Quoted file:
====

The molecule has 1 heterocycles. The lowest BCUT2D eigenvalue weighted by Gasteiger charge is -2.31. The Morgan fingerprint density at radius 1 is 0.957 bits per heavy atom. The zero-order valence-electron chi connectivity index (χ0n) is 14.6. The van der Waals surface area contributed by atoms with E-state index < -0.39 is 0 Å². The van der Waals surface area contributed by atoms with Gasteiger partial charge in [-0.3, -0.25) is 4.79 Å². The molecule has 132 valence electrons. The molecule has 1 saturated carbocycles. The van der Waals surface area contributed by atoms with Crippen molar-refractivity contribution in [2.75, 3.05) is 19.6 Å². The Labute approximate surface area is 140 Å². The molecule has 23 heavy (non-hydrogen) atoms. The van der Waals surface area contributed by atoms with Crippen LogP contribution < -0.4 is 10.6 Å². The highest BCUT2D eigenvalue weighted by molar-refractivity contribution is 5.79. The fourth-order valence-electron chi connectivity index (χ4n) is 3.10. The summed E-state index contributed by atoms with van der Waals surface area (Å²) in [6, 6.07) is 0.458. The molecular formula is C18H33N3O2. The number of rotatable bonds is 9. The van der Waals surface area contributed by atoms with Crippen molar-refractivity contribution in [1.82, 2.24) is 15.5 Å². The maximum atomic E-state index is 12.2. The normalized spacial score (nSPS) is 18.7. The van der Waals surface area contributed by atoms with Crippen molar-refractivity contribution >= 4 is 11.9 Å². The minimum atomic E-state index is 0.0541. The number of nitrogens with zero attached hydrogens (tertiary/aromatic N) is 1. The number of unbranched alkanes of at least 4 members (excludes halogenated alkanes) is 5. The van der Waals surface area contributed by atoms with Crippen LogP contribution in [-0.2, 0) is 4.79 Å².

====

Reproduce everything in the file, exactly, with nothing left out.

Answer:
The molecule has 1 heterocycles. The lowest BCUT2D eigenvalue weighted by Gasteiger charge is -2.31. The Morgan fingerprint density at radius 1 is 0.957 bits per heavy atom. The zero-order valence-electron chi connectivity index (χ0n) is 14.6. The van der Waals surface area contributed by atoms with E-state index < -0.39 is 0 Å². The van der Waals surface area contributed by atoms with Gasteiger partial charge in [-0.3, -0.25) is 4.79 Å². The molecule has 132 valence electrons. The molecule has 1 saturated carbocycles. The van der Waals surface area contributed by atoms with Crippen molar-refractivity contribution in [2.75, 3.05) is 19.6 Å². The Labute approximate surface area is 140 Å². The molecule has 23 heavy (non-hydrogen) atoms. The van der Waals surface area contributed by atoms with Crippen LogP contribution < -0.4 is 10.6 Å². The highest BCUT2D eigenvalue weighted by molar-refractivity contribution is 5.79. The fourth-order valence-electron chi connectivity index (χ4n) is 3.10. The summed E-state index contributed by atoms with van der Waals surface area (Å²) in [6, 6.07) is 0.458. The molecular formula is C18H33N3O2. The number of rotatable bonds is 9. The van der Waals surface area contributed by atoms with Crippen molar-refractivity contribution in [1.82, 2.24) is 15.5 Å². The maximum atomic E-state index is 12.2. The normalized spacial score (nSPS) is 18.7. The van der Waals surface area contributed by atoms with Crippen molar-refractivity contribution >= 4 is 11.9 Å². The minimum atomic E-state index is 0.0541. The number of nitrogens with zero attached hydrogens (tertiary/aromatic N) is 1. The number of unbranched alkanes of at least 4 members (excludes halogenated alkanes) is 5. The van der Waals surface area contributed by atoms with Crippen LogP contribution in [-0.2, 0) is 4.79 Å².